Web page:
The fact that mung beans are so simple and economical to use in food has perhaps escaped the occasional home-cook out there. 

Mung beans are small, olive green beans that are perfect to have in salads, to make vegan steaks, and to germinate into bean sprouts—which are so prevalent in, for example, an Asian stir-fry. 

Dried mung beans cost about five dollars for a pound bag. However, the bag in question lasts a long time because the beans swell as soon as they are soaked. 

I do not usually cook my mung beans as it says on the bag because they can become a bean puree, such as in a Dal. 

I want to keep the texture of the beans, and therefore, I usually soak them in hot water for a few hours. Then I boil them in fresh water for only a few minutes. This keeps them to my liking.

Hearty Mung Bean Salad

Why not try a salad with mung beans, sun-dried tomatoes, corn and sunflower seeds? I take boiled mung beans, corn kernels that I roast in a frying pan, sunflower seeds, red onions and sun-dried tomatoes for this salad. I also add some wax beans for a pleasing color combination.

In a salad, I use lamb’s quarters. This delicacy, which I nowadays usually call wild spinach (because it sounds so much nicer, and it tastes just like spinach), is perfect to take advantage of. It grows wild and is seen as a weed. 

Those who cannot get hold of lamb’s quarters can, of course, use spinach—or one of my other wild favorites—chickweed, which has small spade-like leaves that are nutty and tasty. Because it has such small leaves, I usually take the whole stalk and put it in—before it becomes too woody. If it has become woody, you can only use the leaves.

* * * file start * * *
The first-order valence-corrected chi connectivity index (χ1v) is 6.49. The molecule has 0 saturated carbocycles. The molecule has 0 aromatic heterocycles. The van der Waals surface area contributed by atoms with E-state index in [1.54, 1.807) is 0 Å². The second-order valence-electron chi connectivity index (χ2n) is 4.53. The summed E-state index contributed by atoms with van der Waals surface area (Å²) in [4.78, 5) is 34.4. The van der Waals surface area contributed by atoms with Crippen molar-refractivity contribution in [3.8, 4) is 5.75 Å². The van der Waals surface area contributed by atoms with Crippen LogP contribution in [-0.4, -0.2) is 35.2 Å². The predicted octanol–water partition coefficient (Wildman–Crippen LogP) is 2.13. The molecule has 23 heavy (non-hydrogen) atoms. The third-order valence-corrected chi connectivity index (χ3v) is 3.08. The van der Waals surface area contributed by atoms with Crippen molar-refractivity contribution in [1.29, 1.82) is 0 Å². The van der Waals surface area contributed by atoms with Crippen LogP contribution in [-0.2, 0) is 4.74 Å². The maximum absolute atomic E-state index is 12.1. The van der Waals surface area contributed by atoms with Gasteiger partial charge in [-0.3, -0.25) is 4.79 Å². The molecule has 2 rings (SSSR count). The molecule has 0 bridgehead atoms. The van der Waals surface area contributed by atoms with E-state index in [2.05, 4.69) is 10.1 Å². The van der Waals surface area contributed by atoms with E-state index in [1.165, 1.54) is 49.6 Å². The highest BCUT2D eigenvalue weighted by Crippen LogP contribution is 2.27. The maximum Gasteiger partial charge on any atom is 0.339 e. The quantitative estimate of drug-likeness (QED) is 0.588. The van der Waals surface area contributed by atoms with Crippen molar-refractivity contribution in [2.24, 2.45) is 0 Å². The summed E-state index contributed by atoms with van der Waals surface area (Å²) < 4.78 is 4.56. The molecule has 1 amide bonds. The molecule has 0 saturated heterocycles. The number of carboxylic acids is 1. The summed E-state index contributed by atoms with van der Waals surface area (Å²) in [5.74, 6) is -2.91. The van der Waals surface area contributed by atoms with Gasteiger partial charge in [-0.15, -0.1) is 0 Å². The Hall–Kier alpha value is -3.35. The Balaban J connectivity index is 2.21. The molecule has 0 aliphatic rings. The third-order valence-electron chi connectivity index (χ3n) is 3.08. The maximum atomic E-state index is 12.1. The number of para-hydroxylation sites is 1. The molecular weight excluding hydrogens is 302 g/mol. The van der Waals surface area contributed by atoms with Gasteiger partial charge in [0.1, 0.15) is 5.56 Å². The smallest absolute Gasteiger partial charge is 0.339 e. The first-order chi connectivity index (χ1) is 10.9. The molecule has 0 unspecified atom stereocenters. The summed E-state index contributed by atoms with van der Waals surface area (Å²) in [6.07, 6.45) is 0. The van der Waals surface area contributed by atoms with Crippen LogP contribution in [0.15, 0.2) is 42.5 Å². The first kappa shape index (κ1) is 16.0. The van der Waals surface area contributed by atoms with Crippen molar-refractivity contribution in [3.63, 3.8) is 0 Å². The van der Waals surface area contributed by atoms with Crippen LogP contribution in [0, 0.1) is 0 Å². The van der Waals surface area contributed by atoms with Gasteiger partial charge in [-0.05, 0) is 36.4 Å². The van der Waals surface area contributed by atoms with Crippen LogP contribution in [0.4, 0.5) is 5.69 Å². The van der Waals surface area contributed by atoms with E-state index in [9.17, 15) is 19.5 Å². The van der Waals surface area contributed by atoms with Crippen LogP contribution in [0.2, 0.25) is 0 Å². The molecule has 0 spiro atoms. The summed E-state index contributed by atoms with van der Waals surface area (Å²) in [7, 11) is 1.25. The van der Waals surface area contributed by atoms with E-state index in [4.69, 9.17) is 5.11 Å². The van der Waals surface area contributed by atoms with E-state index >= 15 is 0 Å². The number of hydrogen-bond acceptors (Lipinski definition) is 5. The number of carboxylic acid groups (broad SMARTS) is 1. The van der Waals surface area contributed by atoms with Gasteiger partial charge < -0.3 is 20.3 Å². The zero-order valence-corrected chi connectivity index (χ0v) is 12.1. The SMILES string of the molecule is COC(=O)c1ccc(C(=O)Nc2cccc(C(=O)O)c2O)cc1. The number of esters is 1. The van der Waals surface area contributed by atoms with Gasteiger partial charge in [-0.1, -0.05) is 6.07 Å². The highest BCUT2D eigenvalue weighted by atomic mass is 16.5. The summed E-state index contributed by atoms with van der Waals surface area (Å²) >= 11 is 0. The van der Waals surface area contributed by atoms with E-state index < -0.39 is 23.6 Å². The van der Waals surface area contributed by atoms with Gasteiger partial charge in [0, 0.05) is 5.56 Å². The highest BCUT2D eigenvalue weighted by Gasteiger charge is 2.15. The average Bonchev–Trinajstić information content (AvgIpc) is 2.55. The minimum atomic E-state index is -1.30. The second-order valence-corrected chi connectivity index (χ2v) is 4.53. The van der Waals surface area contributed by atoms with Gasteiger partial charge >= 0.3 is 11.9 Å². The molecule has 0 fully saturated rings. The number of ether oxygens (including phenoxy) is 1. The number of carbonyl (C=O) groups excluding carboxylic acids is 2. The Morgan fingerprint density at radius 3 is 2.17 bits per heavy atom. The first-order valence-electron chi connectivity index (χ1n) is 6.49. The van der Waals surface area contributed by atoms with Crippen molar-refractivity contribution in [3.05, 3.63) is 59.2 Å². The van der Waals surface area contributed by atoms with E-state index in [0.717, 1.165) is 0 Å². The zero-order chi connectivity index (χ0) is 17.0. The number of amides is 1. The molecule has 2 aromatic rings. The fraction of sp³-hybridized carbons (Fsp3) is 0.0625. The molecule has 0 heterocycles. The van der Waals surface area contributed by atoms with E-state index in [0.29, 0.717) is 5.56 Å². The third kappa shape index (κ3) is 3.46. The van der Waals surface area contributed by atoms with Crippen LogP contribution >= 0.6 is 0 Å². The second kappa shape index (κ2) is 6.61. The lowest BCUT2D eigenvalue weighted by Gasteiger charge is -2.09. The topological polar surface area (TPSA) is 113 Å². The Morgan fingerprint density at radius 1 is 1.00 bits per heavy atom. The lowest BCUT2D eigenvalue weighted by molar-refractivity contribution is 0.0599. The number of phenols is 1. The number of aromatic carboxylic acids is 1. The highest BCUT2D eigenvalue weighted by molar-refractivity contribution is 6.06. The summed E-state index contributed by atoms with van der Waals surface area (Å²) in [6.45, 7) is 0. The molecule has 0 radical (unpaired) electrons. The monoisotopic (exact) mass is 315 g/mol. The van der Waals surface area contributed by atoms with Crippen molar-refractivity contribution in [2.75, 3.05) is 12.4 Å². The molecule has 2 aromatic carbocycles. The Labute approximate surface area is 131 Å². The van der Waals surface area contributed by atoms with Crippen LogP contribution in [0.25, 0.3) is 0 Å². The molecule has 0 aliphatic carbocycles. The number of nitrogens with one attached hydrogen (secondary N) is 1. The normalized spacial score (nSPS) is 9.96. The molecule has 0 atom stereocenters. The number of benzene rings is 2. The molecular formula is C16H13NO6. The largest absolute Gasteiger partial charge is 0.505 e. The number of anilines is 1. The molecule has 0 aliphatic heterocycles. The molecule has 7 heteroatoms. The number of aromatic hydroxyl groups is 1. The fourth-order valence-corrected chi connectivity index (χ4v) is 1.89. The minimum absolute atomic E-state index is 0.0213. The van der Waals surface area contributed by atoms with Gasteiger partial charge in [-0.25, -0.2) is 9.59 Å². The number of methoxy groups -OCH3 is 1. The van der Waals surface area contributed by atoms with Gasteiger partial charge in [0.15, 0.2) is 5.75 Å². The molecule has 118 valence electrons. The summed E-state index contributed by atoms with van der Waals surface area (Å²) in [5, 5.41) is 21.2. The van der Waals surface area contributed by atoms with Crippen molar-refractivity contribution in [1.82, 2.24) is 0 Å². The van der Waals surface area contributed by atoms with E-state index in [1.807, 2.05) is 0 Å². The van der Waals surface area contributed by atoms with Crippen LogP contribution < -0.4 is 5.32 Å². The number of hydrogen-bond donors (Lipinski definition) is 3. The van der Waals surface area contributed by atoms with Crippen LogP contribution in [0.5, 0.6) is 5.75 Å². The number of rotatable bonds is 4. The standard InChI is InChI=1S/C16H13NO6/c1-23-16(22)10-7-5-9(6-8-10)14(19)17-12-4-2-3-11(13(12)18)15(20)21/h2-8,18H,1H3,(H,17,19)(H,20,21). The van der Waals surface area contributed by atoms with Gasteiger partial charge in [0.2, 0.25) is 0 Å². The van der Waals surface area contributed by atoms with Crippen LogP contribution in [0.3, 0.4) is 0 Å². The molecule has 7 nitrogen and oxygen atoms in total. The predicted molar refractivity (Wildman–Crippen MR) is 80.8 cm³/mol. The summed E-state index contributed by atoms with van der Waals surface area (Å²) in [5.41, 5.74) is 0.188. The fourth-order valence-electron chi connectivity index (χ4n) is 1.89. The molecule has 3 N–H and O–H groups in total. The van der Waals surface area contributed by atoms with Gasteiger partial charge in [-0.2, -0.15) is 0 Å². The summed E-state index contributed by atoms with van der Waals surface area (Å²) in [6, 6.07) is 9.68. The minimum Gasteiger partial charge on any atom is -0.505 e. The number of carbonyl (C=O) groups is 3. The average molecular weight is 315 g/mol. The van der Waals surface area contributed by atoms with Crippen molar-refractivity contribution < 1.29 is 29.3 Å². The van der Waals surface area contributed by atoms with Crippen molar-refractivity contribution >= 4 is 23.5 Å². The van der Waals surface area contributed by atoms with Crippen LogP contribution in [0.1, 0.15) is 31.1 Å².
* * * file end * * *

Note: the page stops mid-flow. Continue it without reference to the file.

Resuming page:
We served this salad in midsummer with grilled pork tenderloin, grilled halloumi and spicy sausage. But, of course, it goes just as well with chicken, fish or other meat or soya alternatives. 

Serve it all together with a simple sauce for summer dinner. The salad should preferably be made in advance and only brought out when it’s time to eat.

Salad With Mung Beans, Sun-Dried Tomatoes, Corn and Sunflower Seeds

For: 4 people

Ingredients

1 cup mung beans

1 small jar of corn (approx. 5 oz, drained)

½ cup sunflower seeds

½ red onion

8 sun-dried tomatoes in oil

4 oz wax beans

70g lamb’s quarters, chickweed or spinach

salt, pepper

1 tbsp balsamic vinegar

1 tbsp olive oil

Chives

Method

  • Boil a pint of water and pour it over the mung beans. Let stand for 3 hours. Pour off the water and put the mung beans in a saucepan with fresh water and salt. Simmer the beans for 6-10 minutes—pick up a bean and feel it.  It should still have some give. Turn off the water and rinse the beans under cold water so that the cooking stops.
  • Pour off the water from the corn and place it in a dry frying pan. Roast while stirring on a medium heat until it starts to dry a little. Then add a dollop of butter or vegetable oil to fry. Add salt to taste.
  • Roast the sunflower seeds in a separate dry frying pan. Then add butter or vegetable oil. Fry until the seeds get a little color. Add salt to taste.
  • Halve the red onion and cut off the ends. Then cut in thin strips between the root and top. Shred the sun-dried tomatoes. 
  • Cut the wax beans into about one-inch-long pieces. Boil a saucepan with a bit of salted water.  When the pan has boiled, remove it from the heat and leave the beans in the water for about 3-5 minutes.
  • Rinse the leaves of Lamb’s quarters, chickweed or spinach to remove any soil and grit. 
  • Mix all the ingredients in a large bowl. Add salt, pepper, balsamic vinegar and oil. Feel free to decorate with chive flowers or other edible flowers.

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